Posts: 6109
        
        6

    danny dich wrote:Returns the character at index of the string more like:
    sentence.charAt(9);
    That is if l know the index of the question mark, but im dealing with user input, the character '?' the question mark can be sitting at any index. The user input can be an length.


    So you don't know ahead of time what index to look at. But you're only concerned if it comes at the end of the String right?

    So, you need a way to find the index of the end of the String.

    "A?"
    "AB?"
    "ABC?"

    What is the index of the question mark in each of those Strings? How do you think you might be able to get the equivalent index on any arbitrary String? What information would you need? Where do you think you might get that information?
    danny dich
    Greenhorn

    Joined: Mar 06, 2013
    Posts: 13
    yes l`m only concerned if it comes at the and of the string. Getting the equivalent index on any arbitrary String. l would use the method, indexOf(string) more like:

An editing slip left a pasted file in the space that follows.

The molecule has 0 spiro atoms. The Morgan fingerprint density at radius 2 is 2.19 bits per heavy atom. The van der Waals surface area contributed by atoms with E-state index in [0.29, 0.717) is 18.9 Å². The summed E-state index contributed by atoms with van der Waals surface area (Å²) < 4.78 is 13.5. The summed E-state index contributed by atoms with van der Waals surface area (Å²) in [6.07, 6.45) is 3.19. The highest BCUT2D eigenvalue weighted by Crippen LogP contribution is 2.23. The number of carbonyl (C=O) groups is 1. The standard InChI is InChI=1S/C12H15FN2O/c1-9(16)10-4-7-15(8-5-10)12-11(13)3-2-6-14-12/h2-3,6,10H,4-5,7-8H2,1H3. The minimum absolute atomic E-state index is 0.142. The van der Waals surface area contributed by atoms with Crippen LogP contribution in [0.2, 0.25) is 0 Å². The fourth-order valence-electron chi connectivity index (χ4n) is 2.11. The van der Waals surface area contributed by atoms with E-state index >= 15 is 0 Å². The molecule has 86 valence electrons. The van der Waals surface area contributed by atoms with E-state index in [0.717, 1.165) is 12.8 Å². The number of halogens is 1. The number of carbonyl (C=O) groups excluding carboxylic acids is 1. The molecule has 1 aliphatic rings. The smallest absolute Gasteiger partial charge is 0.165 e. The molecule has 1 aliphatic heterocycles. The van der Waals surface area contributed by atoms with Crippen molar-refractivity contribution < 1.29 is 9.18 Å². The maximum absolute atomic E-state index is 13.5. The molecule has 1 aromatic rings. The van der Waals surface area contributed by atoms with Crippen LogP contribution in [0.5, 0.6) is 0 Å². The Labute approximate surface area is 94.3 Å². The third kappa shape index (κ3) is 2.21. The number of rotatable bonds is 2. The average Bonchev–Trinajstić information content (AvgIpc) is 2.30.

int position = sentence.indexOf("ABC?");
    System.out.println(int);

    that will get me the index of the question mark

    "A?" index of question mark = 1
    "AB?" index of question mark = 2
    "ABC?" index of question mark = 3
    Jeff Verdegan
    Bartender

    Joined: Jan 03, 2004
    Posts: 6109
        
        6

    danny dich wrote:yes l`m only concerned if it comes at the and of the string. Getting the equivalent index on any arbitrary String. l would use the method, indexOf(string) more like:

    int position = sentence.indexOf("ABC?");
    System.out.println(int);

    that will get me the index of the question mark


    No, it will get you the index of "ABC?", which will be 0.

    "A?" index of question mark = 1
    "AB?" index of question mark = 2
    "ABC?" index of question mark = 3


    Okay, but you need to find the pattern so that you can describe the index in terms of that pattern for any arbitrary string. If I give you

    String s = "...?";

    where "..." might be any number of characters, including 0, can you tell me what the index of the ? is, in terms of some property of the String?
    danny dich
    Greenhorn

    Joined: Mar 06, 2013
    Posts: 13
    the index of string s = 3
    Jeff Verdegan
    Bartender

    Joined: Jan 03, 2004
    Posts: 6109
        
        6

    No. You missed the point.